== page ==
Ultimately, and again: Why are we teaching “the classics”? If we’re doing it because it’s what we’ve always done and we like doing things the way they’ve always been done, well, that’s a shit reason, and we need a better one. There are a lot of “classics” whose putative job in the educational milieu could be done equally well if not better by different, more engaging and more diverse work. Don’t ban or abandon “the classics”; teach them in milieus where they are relevant. Teach other work elsewhere. Students, at the very least, will benefit from that.
(There’s still time to get in a topic request for this year’s Reader Request Week — go here to learn how to do it and to leave a topic suggestion!)
You may remember I have been irregularly streaming on Twitch some of my FLOSS work, which focused almost exclusively on unpaper over the past few months. Now, unrelated to this, Cats Protection, the British no-profit whose primary goal is to rehome cats in need, launched their Pawsome Players initiative, aiming at raising fund through streaming — video games primarily, but not just.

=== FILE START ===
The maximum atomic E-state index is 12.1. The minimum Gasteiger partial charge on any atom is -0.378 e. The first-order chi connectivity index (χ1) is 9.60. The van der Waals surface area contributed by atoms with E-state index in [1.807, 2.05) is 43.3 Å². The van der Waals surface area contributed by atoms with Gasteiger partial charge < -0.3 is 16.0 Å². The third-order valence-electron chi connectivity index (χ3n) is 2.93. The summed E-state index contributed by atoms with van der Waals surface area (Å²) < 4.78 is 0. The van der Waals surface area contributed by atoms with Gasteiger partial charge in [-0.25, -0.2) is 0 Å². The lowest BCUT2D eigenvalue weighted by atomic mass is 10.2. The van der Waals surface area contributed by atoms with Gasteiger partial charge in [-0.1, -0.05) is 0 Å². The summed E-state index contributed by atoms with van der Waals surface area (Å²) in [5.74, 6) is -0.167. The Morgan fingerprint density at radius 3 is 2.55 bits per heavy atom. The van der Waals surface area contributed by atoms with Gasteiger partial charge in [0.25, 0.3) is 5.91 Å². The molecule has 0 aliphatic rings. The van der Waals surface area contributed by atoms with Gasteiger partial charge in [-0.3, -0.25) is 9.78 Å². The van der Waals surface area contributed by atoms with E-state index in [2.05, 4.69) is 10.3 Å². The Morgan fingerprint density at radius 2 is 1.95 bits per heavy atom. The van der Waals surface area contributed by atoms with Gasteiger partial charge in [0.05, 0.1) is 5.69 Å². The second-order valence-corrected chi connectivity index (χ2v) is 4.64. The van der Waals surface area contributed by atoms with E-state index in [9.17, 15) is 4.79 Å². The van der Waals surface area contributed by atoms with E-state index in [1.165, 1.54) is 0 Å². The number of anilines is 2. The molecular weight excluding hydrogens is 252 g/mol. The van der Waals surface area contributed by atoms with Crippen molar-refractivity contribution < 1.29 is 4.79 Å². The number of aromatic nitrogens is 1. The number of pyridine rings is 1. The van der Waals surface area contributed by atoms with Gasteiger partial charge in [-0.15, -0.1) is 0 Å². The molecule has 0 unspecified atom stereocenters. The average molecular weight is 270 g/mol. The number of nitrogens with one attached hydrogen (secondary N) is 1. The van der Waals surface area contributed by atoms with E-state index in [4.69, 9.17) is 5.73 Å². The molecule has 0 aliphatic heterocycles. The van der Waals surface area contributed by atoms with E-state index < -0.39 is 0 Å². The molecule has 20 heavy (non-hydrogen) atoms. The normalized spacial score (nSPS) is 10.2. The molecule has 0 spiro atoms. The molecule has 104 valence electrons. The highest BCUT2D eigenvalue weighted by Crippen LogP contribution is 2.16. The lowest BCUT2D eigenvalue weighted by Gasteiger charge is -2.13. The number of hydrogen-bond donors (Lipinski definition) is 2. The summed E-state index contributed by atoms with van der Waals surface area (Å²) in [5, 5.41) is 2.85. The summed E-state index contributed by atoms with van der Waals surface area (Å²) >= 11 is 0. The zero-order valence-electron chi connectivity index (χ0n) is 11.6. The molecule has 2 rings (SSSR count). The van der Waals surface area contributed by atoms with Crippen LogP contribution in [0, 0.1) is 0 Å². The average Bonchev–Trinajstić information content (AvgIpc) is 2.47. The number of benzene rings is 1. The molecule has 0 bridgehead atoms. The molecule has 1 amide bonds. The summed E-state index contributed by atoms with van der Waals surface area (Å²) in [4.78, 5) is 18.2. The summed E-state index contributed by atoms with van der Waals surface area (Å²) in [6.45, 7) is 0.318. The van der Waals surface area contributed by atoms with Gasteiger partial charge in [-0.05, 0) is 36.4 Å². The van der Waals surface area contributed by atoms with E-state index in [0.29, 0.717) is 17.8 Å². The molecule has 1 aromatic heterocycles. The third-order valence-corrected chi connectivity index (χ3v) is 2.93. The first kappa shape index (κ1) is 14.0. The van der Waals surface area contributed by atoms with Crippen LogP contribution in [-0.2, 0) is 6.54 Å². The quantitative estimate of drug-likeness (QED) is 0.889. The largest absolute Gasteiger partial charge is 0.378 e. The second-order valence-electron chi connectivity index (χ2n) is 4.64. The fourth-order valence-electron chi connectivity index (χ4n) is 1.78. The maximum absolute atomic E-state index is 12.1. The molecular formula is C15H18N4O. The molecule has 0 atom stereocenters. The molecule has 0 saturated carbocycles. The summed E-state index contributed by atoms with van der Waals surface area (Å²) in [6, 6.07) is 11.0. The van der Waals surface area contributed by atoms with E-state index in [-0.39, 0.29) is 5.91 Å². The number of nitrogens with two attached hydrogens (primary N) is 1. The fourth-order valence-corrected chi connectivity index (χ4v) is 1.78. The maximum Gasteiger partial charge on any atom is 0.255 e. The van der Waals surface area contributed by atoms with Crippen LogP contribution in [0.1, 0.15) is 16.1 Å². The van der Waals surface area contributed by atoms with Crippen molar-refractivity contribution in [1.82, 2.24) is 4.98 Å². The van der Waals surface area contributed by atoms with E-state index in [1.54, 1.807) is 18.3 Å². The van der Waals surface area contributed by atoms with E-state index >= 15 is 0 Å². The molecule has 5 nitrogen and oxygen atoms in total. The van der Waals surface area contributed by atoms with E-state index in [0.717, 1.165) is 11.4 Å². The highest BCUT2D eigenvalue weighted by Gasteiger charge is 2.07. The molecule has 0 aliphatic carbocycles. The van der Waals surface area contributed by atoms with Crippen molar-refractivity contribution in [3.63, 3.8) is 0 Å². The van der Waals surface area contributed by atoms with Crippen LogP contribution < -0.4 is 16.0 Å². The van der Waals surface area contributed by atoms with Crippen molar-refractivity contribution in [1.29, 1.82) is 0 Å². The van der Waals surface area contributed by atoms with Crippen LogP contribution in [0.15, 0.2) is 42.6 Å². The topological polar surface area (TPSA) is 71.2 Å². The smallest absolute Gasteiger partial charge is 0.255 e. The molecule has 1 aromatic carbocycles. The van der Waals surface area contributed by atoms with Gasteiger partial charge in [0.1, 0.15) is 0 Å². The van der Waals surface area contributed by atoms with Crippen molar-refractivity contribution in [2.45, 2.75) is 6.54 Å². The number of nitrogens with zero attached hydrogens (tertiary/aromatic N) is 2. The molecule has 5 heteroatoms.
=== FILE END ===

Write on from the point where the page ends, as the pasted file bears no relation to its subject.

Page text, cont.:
With this in mind, I decided to join the fun, and will be streaming for the whole week at least an hour every day, and work on more FLOSS projects. You can find the full schedule (as well as donate to the campaign) on Tiltify, and if you want to get reminded of a particular night, you can join the events on the blog’s Facebook page.
In addition to wrapping up the Meson conversion of Unpaper, I’m planning to do a little bit of work on quite a few more other projects: